Created as part of a storytelling project with Hamlett Films, Devonshire West resident Clare Hackney-Ring tells us about the inspiration behind her film of a simple soup kitchen that turned into a lifeline for the community during lockdown.
I’ve done bits of filmmaking in the past and have made a few short films using iMovies on the Mac, my husband mainly doing the editing for me. I’m not a particularly techy person but I’ve always had an interest in film so when I heard about the mentoring opportunity with Hamlett Films, I jumped at the chance.
An idea is born
I signed up to the project in Autumn 2019 and at that time I had no clue about what sort of film I might make. My initial thought was to base it around a project I was working on with Community Stuff at the time called Friday Lunch Club, funded by Devonshire West Big Local.
The project involved a small team of us providing a hot two-course dinner for local residents – many of them from a nearby residential home – in the community hub.
February 2020 was a time of big change for me: I was elected Chair of Devonshire West Big Local as lockdown was announced. I contemplated changing the film to cover Devonshire West’s pandemic response but felt totally overwhelmed by where to start.
We were very proud of our project and it felt like an ideal subject matter for the film.”
When lockdown was announced, most of the clients from Friday Lunch Club were told to shield, and so we decided to deliver homemade soup to their homes and a weekly activity pack to stop them feeling so isolated.
There was a huge surge of people on furlough wanting to do something positive so we had lots of local people offer to help with the soup delivery project – some of them made the soup in the community hub, and others delivered it to the homes.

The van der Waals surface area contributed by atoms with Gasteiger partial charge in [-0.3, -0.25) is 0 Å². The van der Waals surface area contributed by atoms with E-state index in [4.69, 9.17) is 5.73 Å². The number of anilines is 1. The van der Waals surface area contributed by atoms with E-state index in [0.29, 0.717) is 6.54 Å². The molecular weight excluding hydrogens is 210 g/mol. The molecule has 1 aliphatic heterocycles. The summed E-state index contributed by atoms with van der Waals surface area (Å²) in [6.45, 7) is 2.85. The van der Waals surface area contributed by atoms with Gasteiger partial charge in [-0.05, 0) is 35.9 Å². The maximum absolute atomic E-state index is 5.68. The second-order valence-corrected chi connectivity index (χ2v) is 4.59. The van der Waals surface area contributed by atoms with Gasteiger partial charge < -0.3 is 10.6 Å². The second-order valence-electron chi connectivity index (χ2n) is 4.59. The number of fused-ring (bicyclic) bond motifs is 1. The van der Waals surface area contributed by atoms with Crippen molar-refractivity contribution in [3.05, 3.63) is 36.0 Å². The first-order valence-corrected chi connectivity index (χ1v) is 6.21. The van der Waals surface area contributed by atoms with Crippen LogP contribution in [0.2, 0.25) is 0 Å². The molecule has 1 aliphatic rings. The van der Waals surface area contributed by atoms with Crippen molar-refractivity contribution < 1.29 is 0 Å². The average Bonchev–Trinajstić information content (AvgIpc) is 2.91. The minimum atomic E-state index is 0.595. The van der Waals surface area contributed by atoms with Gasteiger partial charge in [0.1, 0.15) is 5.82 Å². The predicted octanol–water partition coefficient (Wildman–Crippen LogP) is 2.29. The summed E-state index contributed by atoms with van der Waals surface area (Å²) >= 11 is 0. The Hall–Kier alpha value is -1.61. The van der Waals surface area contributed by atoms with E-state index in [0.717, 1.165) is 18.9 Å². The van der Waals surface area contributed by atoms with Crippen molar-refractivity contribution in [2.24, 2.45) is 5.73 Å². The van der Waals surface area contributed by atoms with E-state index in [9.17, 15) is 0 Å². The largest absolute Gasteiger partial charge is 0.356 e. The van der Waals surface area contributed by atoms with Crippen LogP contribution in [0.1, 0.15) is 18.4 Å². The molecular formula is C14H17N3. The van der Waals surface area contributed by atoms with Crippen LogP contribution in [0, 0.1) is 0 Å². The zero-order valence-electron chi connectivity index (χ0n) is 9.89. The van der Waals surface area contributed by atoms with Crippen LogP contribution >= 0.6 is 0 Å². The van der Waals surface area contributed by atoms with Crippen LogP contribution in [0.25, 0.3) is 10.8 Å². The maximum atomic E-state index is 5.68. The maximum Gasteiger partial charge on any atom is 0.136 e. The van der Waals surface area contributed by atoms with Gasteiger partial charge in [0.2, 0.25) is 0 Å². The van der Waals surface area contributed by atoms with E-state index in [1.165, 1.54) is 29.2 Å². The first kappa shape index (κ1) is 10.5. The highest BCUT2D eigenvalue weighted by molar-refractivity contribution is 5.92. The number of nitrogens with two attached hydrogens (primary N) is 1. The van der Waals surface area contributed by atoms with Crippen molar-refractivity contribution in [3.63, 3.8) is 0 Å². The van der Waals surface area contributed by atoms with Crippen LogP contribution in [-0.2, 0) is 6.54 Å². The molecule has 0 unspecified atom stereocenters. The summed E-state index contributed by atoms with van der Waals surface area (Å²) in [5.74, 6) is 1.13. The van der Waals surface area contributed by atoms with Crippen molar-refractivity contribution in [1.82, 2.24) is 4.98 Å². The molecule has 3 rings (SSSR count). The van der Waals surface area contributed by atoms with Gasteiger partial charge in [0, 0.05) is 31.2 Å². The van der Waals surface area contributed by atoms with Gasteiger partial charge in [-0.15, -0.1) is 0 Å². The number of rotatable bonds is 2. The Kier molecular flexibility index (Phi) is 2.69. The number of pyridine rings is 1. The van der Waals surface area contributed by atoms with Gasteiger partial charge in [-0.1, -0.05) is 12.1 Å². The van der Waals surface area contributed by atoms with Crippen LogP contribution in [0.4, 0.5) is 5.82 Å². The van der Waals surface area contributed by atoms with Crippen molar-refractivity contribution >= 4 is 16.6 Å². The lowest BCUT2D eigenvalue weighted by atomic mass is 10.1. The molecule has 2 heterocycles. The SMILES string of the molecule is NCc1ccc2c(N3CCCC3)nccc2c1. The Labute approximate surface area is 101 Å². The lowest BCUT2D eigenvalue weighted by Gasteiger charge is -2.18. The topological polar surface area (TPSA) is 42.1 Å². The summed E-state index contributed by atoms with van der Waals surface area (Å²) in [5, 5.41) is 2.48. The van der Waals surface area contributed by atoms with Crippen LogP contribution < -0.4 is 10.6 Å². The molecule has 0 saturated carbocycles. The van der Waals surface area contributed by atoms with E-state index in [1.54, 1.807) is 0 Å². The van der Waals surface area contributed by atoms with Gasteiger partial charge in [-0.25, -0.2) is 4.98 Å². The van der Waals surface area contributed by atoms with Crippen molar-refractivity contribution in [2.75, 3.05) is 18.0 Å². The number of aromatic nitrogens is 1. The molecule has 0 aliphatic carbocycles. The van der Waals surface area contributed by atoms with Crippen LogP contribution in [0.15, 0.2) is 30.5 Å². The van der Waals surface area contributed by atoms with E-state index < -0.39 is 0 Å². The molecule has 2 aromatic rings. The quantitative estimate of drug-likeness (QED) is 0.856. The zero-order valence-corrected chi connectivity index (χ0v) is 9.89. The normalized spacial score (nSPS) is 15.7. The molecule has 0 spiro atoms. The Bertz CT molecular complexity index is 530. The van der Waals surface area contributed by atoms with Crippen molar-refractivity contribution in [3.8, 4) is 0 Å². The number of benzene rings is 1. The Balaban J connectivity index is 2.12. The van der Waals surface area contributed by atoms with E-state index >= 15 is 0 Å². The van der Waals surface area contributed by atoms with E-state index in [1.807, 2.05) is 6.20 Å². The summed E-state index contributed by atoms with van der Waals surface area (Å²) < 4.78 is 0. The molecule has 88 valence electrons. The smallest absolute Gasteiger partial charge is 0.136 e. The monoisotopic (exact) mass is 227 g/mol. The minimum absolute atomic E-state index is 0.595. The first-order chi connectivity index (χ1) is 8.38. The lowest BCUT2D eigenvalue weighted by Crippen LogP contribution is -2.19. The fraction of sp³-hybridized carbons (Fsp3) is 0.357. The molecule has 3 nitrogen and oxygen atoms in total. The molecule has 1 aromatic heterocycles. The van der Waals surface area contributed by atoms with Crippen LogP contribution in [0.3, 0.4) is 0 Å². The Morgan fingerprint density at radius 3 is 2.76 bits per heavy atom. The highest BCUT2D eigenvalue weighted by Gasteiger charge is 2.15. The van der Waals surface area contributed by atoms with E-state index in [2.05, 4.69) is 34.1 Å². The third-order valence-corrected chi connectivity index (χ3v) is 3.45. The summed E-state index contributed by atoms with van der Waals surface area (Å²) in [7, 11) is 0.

We were very proud of our soup project and the volunteering seemed to really bring back a feeling of community spirit that had been lost so it felt like the ideal subject matter for my film.
Filming gets underway
Luckily, Community Stuff already had a brilliant camera that we had bought with funding to use on our many projects, so I was keen to use it. Making the film was a steep learning curve and watching it back now there are bits I’d love to be able to re-do!
It highlights all the brilliant volunteering that emerged so early on and it captures the very unusual time we were having.”
I decided to film on days when I knew lots of people would be in the hub and on special occasions, like VE day, when I knew the volunteers would pull out all the stops.
I was keen to include interviews with the volunteers as I wanted to involve the voices of those who were central to the project. I also wanted to interview some of the residents on their doorsteps, but unfortunately this wasn’t possible as the Eastbourne wind made it too difficult to record the sound!
I also included my poetry as I felt it helped to set the scene of the pandemic, which had been very frightening for me at the beginning.
Tying all the threads together
Elin from Hamlett Films gave me fantastic mentoring throughout and gave feedback on each stage of the editing process. At first, I felt slightly overwhelmed by all the footage I had gathered but Elin helped me visualise my overall idea.
For the music, Hamlett Films sent me a link to a selection of free tracks and I spent a full day trying to pin one down that I liked – in the end, I knew instantly when I had found the right one.
All-in-all, the project took about six months from the original idea to the finished piece. I could have gone on editing endlessly had it not been for the deadline!
The short version of the film is useful to share in meetings where I can demonstrate how we use some of our funding and I’m hoping to show the longer version at the first Friday Lunch Club when lockdown is eased. Excitingly, the education department of the Towner Art Gallery in Eastbourne have said they’d like to promote the film and I’ve got other ideas about how it can be shown around the town – watch this space..!